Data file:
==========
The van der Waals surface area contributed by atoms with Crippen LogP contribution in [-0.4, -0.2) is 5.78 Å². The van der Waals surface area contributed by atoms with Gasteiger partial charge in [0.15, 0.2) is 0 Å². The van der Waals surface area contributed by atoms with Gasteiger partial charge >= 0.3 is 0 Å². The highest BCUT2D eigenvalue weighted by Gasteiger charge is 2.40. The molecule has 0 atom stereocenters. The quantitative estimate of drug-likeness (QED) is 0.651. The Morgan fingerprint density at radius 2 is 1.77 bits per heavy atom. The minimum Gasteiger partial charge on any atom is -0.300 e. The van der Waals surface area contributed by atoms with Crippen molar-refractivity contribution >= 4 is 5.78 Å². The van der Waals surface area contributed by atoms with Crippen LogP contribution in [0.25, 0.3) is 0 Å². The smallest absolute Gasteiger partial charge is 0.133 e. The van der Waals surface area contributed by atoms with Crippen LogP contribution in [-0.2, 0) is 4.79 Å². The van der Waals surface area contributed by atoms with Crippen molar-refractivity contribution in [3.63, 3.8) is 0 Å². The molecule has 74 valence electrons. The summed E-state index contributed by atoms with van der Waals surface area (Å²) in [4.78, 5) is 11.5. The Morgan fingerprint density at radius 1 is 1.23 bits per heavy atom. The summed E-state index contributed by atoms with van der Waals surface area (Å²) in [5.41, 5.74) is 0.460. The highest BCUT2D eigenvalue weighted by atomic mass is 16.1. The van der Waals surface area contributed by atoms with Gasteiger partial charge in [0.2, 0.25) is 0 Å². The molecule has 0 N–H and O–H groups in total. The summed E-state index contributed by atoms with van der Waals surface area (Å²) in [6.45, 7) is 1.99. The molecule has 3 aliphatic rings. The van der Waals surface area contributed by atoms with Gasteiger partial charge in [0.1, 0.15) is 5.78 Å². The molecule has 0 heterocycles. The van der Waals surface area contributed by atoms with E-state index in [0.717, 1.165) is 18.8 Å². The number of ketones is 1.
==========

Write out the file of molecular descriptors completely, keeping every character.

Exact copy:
The van der Waals surface area contributed by atoms with Crippen LogP contribution in [-0.4, -0.2) is 5.78 Å². The van der Waals surface area contributed by atoms with Gasteiger partial charge in [0.15, 0.2) is 0 Å². The van der Waals surface area contributed by atoms with Gasteiger partial charge >= 0.3 is 0 Å². The highest BCUT2D eigenvalue weighted by Gasteiger charge is 2.40. The molecule has 0 atom stereocenters. The quantitative estimate of drug-likeness (QED) is 0.651. The Morgan fingerprint density at radius 2 is 1.77 bits per heavy atom. The minimum Gasteiger partial charge on any atom is -0.300 e. The van der Waals surface area contributed by atoms with Crippen molar-refractivity contribution >= 4 is 5.78 Å². The van der Waals surface area contributed by atoms with Crippen LogP contribution in [0.25, 0.3) is 0 Å². The smallest absolute Gasteiger partial charge is 0.133 e. The van der Waals surface area contributed by atoms with Crippen LogP contribution in [-0.2, 0) is 4.79 Å². The van der Waals surface area contributed by atoms with Crippen molar-refractivity contribution in [3.63, 3.8) is 0 Å². The molecule has 74 valence electrons. The summed E-state index contributed by atoms with van der Waals surface area (Å²) in [4.78, 5) is 11.5. The Morgan fingerprint density at radius 1 is 1.23 bits per heavy atom. The summed E-state index contributed by atoms with van der Waals surface area (Å²) in [5.41, 5.74) is 0.460. The highest BCUT2D eigenvalue weighted by atomic mass is 16.1. The van der Waals surface area contributed by atoms with Gasteiger partial charge in [0.2, 0.25) is 0 Å². The molecule has 0 N–H and O–H groups in total. The summed E-state index contributed by atoms with van der Waals surface area (Å²) in [6.45, 7) is 1.99. The molecule has 3 aliphatic rings. The van der Waals surface area contributed by atoms with Gasteiger partial charge in [0.1, 0.15) is 5.78 Å². The molecule has 0 heterocycles. The van der Waals surface area contributed by atoms with E-state index in [0.717, 1.165) is 18.8 Å². The number of ketones is 1.